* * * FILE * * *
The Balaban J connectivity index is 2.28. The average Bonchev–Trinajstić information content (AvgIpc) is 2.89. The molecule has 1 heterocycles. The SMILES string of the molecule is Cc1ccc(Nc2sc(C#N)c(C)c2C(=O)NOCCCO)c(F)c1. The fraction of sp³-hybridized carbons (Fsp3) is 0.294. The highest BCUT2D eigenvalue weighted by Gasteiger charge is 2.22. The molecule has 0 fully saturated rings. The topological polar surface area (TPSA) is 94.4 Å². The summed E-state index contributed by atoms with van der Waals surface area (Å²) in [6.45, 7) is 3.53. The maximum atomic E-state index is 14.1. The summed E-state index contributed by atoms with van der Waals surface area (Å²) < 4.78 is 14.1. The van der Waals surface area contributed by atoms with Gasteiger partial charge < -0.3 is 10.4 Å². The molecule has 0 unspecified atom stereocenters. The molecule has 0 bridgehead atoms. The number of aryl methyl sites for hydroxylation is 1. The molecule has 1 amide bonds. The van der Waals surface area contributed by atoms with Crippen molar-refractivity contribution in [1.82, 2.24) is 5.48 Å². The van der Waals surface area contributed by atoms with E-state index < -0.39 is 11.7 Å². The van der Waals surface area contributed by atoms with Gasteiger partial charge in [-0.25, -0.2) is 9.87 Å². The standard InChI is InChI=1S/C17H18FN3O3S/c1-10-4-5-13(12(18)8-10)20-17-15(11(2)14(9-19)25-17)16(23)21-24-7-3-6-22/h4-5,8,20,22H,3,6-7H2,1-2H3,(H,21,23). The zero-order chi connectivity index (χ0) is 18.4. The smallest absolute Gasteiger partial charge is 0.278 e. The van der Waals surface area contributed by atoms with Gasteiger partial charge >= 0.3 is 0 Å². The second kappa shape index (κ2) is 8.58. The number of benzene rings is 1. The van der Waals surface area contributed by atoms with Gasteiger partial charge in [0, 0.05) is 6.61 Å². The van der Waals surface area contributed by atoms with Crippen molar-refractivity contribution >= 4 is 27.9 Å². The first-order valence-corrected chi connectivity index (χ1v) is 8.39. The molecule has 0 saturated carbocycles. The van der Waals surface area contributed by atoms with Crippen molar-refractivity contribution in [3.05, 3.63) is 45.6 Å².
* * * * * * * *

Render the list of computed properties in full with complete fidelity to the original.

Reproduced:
The Balaban J connectivity index is 2.28. The average Bonchev–Trinajstić information content (AvgIpc) is 2.89. The molecule has 1 heterocycles. The SMILES string of the molecule is Cc1ccc(Nc2sc(C#N)c(C)c2C(=O)NOCCCO)c(F)c1. The fraction of sp³-hybridized carbons (Fsp3) is 0.294. The highest BCUT2D eigenvalue weighted by Gasteiger charge is 2.22. The molecule has 0 fully saturated rings. The topological polar surface area (TPSA) is 94.4 Å². The summed E-state index contributed by atoms with van der Waals surface area (Å²) in [6.45, 7) is 3.53. The maximum atomic E-state index is 14.1. The summed E-state index contributed by atoms with van der Waals surface area (Å²) < 4.78 is 14.1. The van der Waals surface area contributed by atoms with Gasteiger partial charge < -0.3 is 10.4 Å². The molecule has 0 unspecified atom stereocenters. The molecule has 0 bridgehead atoms. The number of aryl methyl sites for hydroxylation is 1. The molecule has 1 amide bonds. The van der Waals surface area contributed by atoms with Crippen molar-refractivity contribution in [1.82, 2.24) is 5.48 Å². The van der Waals surface area contributed by atoms with E-state index < -0.39 is 11.7 Å². The van der Waals surface area contributed by atoms with Gasteiger partial charge in [-0.25, -0.2) is 9.87 Å². The standard InChI is InChI=1S/C17H18FN3O3S/c1-10-4-5-13(12(18)8-10)20-17-15(11(2)14(9-19)25-17)16(23)21-24-7-3-6-22/h4-5,8,20,22H,3,6-7H2,1-2H3,(H,21,23). The zero-order chi connectivity index (χ0) is 18.4. The smallest absolute Gasteiger partial charge is 0.278 e. The van der Waals surface area contributed by atoms with Gasteiger partial charge >= 0.3 is 0 Å². The second kappa shape index (κ2) is 8.58. The number of benzene rings is 1. The van der Waals surface area contributed by atoms with Gasteiger partial charge in [0, 0.05) is 6.61 Å². The van der Waals surface area contributed by atoms with Crippen molar-refractivity contribution >= 4 is 27.9 Å². The first-order valence-corrected chi connectivity index (χ1v) is 8.39. The molecule has 0 saturated carbocycles. The van der Waals surface area contributed by atoms with Crippen molar-refractivity contribution in [3.05, 3.63) is 45.6 Å².